26 Oct 2016 14:50 IST

A marathon effort at sustainability

Ultra Marathon led to Coffee Day's 8,000 acres of Arabica coffee plantations being UTZ certified

The recent demand by the Rajya Raitha Sangha and thezilla panchayat to declare Chikkamagaluru and Kodagu districts of Karnataka as ‘drought-hit’ should serve as a wake up call for policy makers.

Depleting forest cover in the two major coffee growing districts of Karnataka due to indiscriminate tree felling for infrastructure development has largely contributed to rainfall deficit of up to 30 per cent. This has resulted in severe shortage of drinking water, fodder for cattle and withering of standing crops like coffee, cardamom and pepper.

To create awareness on the need to adopt environmentally sustainable practices to preserve the biodiversity of the Western Ghats, Coffee Day in association with GIREM (Global Initiative for Restructuring Environment and Management) hosted the Malnad Ultra Marathon, Karnataka’s first Ultra Marathon early this month. Set in the picturesque undulating terrain of Kemmanagundi in the Malnad region of the Western Ghats through six different Coffee Day estates, the Marathon drew participation from 200 runners from India, Japan, Singapore, Middle East and the UK.

“Most marathons promote a running culture where timing and personal bests are the primary focus. This marathon allows runners to connect with nature while they soak in the breathtaking vistas of the Bhadra Wildlife Reserve and backwaters as they navigate the tough, uneven terrain with a net ascent and descent of 4000 ft complete with steep gradients,” Bidisha Nagaraj, Group President Marketing, Coffee Day told BusinessLine.

A drive peppered with many pit stops along several Coffee Day estates revealed that 8,000 acres of Arabica coffee plantations are UTZ certified and around 4,500 acres of the group promoter owned estates are Rain Forest Alliance certified. While these international certifications ensure a minimum price for coffee grown in these estates, it also mandates the company to follow socially and environmentally appropriate growing practices, efficient plantation management techniques along with conserving biodiversity and improving livelihoods by promoting the implementation of the most globally respected sustainability standards.

Some of the sustainability practices witnessed first hand included:

The three- tier shade management system: The upper canopy made of wild jungle trees and a second tier made of silver oak trees produce more biomass in terms of leave litter and support lots of pollinator insects and birds. The lower third tier of leguminous trees support bacteria which convert atmospheric nitrogen into plant available nitrogen resulting in lower inorganic fertilizer demand to the plantations.

Bio-composting and natural manure: Coffee cherry husk, fallen leaves, dead trees and fruits from wild shade trees and other debris gets converted into organic carbon over a period of time due to bacterial decomposition and coffee plants respond well to this organic carbon rich manure, resulting in reduced need for inorganic fertilizers.

Integrated disease and pest management: Clean harvesting all the fruits from the plants without leaving any fruit for pests; collecting all dropped fruits on the ground while picking where pests take rest and breed for infecting the new fruits and trapping the adult Coffee Berry Borer (pest) with fruity smelling alcohol lures allows Coffee Day to maintain minimal use of chemicals and pesticides at its coffee estates. Most of the Arabica coffee cultivated in the plantations are of the fungal disease tolerant genetic line, which minimise the use of fungicides.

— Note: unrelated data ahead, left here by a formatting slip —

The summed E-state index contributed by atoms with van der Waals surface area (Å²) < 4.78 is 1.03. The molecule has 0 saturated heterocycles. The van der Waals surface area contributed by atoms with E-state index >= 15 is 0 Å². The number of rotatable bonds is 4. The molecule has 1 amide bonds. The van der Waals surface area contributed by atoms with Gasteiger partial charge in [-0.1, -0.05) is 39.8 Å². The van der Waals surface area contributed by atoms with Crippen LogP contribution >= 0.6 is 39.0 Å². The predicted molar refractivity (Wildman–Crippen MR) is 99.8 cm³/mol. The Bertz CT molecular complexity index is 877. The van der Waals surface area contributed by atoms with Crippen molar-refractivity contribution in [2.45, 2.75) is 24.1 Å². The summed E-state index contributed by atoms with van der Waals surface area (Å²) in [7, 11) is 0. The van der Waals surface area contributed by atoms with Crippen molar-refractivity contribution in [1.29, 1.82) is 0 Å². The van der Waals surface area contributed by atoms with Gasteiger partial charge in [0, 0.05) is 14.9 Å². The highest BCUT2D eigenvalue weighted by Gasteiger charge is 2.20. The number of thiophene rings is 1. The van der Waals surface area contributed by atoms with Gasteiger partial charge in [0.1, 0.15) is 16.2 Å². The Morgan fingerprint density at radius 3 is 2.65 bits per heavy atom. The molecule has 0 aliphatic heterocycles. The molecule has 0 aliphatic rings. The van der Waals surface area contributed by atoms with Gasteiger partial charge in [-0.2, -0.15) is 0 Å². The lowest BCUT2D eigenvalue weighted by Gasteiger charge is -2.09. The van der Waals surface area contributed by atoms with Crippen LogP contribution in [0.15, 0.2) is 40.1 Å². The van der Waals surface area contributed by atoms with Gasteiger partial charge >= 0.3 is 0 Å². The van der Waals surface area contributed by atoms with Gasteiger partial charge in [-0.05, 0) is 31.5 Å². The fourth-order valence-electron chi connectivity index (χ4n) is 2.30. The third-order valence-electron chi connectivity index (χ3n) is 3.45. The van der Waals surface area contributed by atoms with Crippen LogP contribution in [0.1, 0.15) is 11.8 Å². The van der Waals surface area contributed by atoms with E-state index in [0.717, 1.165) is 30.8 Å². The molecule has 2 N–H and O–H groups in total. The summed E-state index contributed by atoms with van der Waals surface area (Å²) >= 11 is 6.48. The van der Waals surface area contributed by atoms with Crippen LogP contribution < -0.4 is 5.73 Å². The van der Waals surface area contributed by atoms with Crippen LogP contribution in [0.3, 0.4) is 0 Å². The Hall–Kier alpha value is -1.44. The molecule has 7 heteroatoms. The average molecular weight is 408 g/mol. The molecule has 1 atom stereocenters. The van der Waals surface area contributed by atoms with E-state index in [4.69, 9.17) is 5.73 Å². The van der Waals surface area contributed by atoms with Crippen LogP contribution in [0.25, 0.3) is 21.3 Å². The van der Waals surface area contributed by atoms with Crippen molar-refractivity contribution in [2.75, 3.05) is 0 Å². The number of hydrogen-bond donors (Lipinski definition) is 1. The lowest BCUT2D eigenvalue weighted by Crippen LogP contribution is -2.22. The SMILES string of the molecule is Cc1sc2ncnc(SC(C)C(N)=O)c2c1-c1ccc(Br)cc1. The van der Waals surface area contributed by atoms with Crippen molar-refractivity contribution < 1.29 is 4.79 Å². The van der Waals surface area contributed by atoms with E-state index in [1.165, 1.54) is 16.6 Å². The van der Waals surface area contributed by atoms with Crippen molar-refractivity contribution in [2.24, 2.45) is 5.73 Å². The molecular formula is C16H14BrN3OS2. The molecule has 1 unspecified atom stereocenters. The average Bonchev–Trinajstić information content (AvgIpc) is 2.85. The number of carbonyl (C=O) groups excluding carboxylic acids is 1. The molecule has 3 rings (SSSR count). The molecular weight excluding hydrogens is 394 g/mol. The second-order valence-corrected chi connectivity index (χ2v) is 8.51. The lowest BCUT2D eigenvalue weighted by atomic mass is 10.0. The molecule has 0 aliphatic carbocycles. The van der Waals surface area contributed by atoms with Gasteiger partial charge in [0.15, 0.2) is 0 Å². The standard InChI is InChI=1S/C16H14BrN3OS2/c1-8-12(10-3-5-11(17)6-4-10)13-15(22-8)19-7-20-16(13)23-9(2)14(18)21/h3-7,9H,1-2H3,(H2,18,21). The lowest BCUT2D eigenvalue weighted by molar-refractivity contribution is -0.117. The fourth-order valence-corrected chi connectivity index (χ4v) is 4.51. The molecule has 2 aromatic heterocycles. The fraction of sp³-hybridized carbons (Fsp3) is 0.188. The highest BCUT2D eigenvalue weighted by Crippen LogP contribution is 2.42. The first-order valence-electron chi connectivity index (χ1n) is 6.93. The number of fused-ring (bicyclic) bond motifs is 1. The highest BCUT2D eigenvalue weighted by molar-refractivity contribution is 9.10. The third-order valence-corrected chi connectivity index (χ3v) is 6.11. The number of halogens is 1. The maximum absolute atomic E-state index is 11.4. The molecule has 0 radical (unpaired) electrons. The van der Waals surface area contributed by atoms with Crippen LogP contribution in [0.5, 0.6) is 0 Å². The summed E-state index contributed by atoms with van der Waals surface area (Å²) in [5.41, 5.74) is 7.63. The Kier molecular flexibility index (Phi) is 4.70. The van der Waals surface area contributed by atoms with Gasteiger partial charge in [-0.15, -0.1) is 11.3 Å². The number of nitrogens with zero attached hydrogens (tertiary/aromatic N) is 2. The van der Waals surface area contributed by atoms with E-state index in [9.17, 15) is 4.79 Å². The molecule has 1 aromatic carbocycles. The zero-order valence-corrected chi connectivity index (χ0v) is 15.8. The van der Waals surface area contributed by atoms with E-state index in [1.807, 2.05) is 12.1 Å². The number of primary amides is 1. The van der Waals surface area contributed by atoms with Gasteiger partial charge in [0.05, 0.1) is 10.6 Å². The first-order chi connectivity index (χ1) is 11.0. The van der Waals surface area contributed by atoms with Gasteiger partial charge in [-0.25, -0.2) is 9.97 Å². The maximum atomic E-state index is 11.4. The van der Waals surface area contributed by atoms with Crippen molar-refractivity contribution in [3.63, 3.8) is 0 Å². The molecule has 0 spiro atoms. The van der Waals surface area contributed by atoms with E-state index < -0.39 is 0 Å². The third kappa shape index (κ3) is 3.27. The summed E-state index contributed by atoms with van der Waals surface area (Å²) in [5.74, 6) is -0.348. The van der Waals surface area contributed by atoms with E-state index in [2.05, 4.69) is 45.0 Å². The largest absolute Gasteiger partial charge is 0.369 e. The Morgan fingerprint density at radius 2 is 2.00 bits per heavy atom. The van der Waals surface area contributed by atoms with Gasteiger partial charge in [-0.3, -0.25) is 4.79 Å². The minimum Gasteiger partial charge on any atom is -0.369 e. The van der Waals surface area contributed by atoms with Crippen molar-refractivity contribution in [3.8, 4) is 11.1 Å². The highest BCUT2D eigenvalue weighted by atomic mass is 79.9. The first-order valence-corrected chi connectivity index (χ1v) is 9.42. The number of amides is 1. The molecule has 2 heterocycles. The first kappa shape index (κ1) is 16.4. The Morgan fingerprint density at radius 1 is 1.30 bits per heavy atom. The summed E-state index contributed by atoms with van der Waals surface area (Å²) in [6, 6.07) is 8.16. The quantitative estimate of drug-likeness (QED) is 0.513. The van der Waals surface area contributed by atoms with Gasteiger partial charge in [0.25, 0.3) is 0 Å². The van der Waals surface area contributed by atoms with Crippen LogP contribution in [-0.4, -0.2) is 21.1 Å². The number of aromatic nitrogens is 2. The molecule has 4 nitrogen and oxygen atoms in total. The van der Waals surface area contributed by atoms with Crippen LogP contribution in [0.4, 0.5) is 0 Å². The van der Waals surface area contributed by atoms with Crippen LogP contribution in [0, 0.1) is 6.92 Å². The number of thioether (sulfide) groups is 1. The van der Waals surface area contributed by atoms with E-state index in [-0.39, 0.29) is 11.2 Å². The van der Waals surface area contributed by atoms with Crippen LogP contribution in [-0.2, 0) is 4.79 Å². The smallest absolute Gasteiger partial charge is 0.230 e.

Natural sun-dried coffee: Coffee Day does not use mechanised dryers but follows natural drying of coffee beans after completion of wet process. The beans are spread open to the sun in specially constructed drying yards and turned at regular intervals by hand to ensure even drying, keeping the fine characteristics of the beans intact and making it an eco-friendly practice.

Eco-pulping technology: Eco-pulpers, the newest pulping equipment, processes coffee with minimum water usage and lowest power consumption among comparable technologies. It helps in the reuse of water, reducing water consumption drastically from 10-12 litres of water per kg of coffee fruit used by conventional pulpers to one litre by advanced eco-pulpers.

Rainwater harvesting: All Coffee Day plantations have large irrigation tanks filled through rainwater harvesting, minimising ground water usage. The harvested rainwater helps to irrigate around 25-50 per cent of the estates for two rounds in summer.

Conservation of water, soil, forests and wildlife: Only dead and decayed trees are removed from the estates. The Kathlekhan estates spread over 4000 acres is a biodiversity hotspot with medicinal plants, orchids, herbs, shrubs, wild trees, fauna including species of mammals, birds, reptiles amphibians, butterflies, insects, mantis, odonates and honey bees. The estate shares boundaries with the Bhadra forest reserve and wildlife sanctuary which are home to a variety of animals including tigers, elephants, leopards and over 300 varieties of birds.

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